Anyone involved with getting children to read soon learns to keep up with what’s on TV. This year I’ve noticed an unusual addition to the pantheon of Disney princesses and super heroes – Sir David Attenborough.
I was reading David Walliams’ picture book The Bear Who Went Boo! when instinctively I put on a breathy, slightly preachy Attenborough voice for the TV wildlife presenter character who gives the titular character a telling-off, and the kids fell about. Meanwhile, requests for animal books have been taking off. It turns out that the driver of this enthusiasm, which refreshingly seems to transcend gender boundaries (fluffy kittens vs cool scary sharks) was Planet Earth II.
One thing we librarians find ourselves doing frequently is explaining the difference between non-fiction and fiction. I tend to feel uneasy about the proliferation of guides to fictional universes that mimic encyclopaedias and dictionaries – kids are already pretty muddled about what is and isn’t “real.” The strength of Planet Earth II is that it’s taken the pulling power and authority of a national treasure to head up the most cinematic natural history series ever seen on British telly. They’ve even got Hans Zimmer to write the score, and the editing and photography intentionally mimics the qualities that make movie blockbusters so enthralling.
Most important of all of these is narrative. We all love stories. We watch sequences like the breathtaking iguana vs snake smackdown on the edge of our seats. We sympathise with the ravenous lioness but still feel sorry for the giraffe she stalks. And I defy anyone not to chuckle when the brazen monkey in an Indian city market makes off with someone’s bottle of Sprite.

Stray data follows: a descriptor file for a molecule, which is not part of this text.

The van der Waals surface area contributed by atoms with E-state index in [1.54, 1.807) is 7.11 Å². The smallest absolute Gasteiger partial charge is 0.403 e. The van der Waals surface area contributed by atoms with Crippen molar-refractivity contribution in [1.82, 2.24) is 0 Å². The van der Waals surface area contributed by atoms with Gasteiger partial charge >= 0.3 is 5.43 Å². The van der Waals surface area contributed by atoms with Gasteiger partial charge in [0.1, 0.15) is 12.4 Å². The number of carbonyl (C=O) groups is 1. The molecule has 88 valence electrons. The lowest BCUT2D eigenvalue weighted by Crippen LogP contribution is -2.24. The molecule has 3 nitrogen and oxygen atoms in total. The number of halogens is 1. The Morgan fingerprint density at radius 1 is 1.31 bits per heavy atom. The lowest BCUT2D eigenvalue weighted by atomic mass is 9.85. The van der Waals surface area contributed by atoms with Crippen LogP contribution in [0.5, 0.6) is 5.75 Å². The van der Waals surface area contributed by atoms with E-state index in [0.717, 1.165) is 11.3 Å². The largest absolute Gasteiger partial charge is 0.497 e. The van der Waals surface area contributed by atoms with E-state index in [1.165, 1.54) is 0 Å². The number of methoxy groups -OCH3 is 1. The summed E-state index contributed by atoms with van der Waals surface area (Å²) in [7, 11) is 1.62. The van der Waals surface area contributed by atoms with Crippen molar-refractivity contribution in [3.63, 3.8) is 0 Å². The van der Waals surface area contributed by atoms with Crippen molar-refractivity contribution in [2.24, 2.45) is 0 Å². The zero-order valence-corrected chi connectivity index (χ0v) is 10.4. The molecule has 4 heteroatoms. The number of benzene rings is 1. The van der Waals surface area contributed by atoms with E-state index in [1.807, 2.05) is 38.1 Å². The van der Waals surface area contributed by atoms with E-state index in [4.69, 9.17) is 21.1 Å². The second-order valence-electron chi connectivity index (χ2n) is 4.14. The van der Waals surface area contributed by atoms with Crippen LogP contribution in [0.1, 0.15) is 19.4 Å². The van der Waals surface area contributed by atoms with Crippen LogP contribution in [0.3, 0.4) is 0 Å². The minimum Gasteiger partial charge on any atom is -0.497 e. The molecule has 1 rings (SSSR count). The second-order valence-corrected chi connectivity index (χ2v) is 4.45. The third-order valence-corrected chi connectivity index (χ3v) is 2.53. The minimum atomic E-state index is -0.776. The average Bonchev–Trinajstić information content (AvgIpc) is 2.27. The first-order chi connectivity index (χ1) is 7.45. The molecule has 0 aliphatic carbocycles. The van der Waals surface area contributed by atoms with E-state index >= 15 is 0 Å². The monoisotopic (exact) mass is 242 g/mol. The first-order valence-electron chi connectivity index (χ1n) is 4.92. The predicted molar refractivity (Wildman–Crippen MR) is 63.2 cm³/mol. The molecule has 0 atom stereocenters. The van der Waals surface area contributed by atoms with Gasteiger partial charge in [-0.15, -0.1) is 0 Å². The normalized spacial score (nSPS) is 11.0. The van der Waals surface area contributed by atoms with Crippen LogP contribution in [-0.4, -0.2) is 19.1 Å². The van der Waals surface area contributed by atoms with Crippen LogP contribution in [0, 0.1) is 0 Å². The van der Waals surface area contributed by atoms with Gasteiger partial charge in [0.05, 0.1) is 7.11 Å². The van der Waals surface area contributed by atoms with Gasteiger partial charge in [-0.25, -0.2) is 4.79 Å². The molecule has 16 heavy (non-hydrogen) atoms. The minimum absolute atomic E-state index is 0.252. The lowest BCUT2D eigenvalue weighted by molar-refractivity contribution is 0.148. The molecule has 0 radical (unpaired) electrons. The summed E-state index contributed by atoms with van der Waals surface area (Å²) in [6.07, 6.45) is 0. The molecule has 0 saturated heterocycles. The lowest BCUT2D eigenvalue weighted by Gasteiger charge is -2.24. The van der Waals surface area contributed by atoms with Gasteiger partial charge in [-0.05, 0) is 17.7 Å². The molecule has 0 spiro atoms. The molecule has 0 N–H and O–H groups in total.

Not everyone relishes this approach to natural history. Martin Hughes-Games, producer of the more factual BBC wildlife programme Springwatch, complains that Planet Earth doesn’t take the reality of wildlife extinctions sufficiently seriously. “These programmes are still made as if this worldwide mass extinction is simply not happening,” he says, “The producers continue to go to the rapidly shrinking parks and reserves to make their films – creating a beautiful, beguiling, fantasy world, a utopia where tigers still roam free and untroubled, where the natural world exists as if man had never been.”
That does make me wonder if he actually saw the final episode about the interaction between humans and wildlife in cities, but I recognise his point. Of course (and there may be a little envy at work here) he’s right to say that Attenborough has turned natural history into a big theme park spectacular. When people with good intentions fall out in public there is often an element of wanting the same outcomes but disputing the road map to them.
The reality is that humanity has always relished stories. It’s how we learn, not only facts but empathy. Try talking to a six year old about whether we should kill a starving leopard that attacks someone on the way home. Ask a Hulk-fixated eight year old boy if he thought the snakes were cool when they throttled the iguana, or a sensitive child hooked on Magic Kitten stories if it would be right to intervene to help the disorientated baby turtle about to die in a storm drain. They’ll have an opinion. Take it seriously, and they may just become the wildlife advocates of tomorrow. Or at the very least, they’ll take the first steps to appreciating the complexity of human relationships, both with each other and with the other species on this planet.